Early mortgage data suggests July was strongest origination month yet

The bad news: August and July activity will slow

RMBS issuance in July will come in at approximately $90 billion, which is significantly improved from June and May, a client note from FBR & Co. says.

This level of issuance correlates to approximately $112 billion of residential originations and equals a run-rate of $1.2 trillion to $1.3 trillion per year.

“That said, July's results would imply year-to-date originations of approximately $633 billion,” FBR tells clients. “With the historically strongest months behind us, however, we believe the strong pace set in July could slow materially in August, September, and beyond.”

FBR analysts will be watching this trend closely as an equally strong start to the fall could put the industry on track to exceed FBR’s current origination estimates, and limit the potential damage from excess capacity.

Activity in August and September is expected to slow.

Last year, third quarter originations declined 25% from second quarter levels.

Based on the most recent estimate of $295 billion of originations for the second quarter, this would imply originations of $221 billion in the third quarter.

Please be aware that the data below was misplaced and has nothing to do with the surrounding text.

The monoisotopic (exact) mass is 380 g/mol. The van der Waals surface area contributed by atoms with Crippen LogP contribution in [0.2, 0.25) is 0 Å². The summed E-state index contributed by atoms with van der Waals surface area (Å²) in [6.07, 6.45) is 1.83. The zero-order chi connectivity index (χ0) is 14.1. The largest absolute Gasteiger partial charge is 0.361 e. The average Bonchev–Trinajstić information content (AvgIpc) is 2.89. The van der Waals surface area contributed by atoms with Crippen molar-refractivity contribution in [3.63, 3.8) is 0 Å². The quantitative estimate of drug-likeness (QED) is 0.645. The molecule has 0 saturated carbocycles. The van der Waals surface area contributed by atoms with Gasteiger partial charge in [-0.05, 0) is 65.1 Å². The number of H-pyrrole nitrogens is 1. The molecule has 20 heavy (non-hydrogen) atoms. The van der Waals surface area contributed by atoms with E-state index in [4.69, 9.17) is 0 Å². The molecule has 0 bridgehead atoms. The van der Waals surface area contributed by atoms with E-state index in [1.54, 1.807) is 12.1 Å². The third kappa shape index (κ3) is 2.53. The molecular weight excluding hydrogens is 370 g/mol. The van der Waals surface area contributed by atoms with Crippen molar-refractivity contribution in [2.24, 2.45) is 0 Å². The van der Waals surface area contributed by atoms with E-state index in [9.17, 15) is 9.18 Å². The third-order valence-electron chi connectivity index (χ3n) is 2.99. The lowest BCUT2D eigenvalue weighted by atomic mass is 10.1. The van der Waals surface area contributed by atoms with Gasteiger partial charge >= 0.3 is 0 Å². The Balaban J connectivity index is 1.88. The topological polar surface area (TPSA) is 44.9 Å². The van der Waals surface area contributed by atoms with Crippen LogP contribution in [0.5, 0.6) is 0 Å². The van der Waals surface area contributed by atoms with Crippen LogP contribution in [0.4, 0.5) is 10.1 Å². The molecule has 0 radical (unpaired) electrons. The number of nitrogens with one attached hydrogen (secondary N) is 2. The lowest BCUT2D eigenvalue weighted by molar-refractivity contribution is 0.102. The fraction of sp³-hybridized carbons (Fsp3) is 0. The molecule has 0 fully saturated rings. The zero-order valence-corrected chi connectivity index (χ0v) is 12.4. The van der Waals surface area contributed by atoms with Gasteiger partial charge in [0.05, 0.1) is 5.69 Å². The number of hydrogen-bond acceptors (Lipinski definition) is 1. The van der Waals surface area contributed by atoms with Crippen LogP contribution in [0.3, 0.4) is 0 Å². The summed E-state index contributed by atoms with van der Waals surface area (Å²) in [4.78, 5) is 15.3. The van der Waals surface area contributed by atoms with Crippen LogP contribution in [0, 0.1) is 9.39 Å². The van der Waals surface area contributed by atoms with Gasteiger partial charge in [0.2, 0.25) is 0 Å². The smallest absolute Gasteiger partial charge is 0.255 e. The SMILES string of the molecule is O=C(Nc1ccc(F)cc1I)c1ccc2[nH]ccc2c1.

“With approximately $112 billion of originations in the month of July alone, we believe third quarter is well on its way to surpassing 2Q results,” FBR tells clients. “That said, we expect August and September to slow relative to July. Should these prove as strong, our outlook for FY14 industry origination volumes could improve from our current expectation for a sub $1 trillion market.”

Of the nonbanks and banks in the mortgage space that haven’t yet reported earnings for the quarter, FBR thinks their second quarter results will tell the tale of the coming third quarter.

“We will look for color on pipeline expectations in the third quarter and margin expectations to gather a read-through for the second half of the year,” the note says. “That said, we largely expect 2Q14 to be a choppy quarter for originators, particularly those who have been growing their platforms in a down market.”

In the last week of July, Fannie Mae announced changes to a number of its policies surrounding derogatory credit events.

FBR says that the biggest changes primarily could benefit borrowers who had a major credit event (e.g., foreclosure, bankruptcy) with additional changes to borrowers affected by pre-foreclosures and deed-in-lieu foreclosures.

“Ultimately, we believe further policy support and clarity surrounding regulatory issues will be necessary for the banks themselves to expand their credit boxes,” FBR says.

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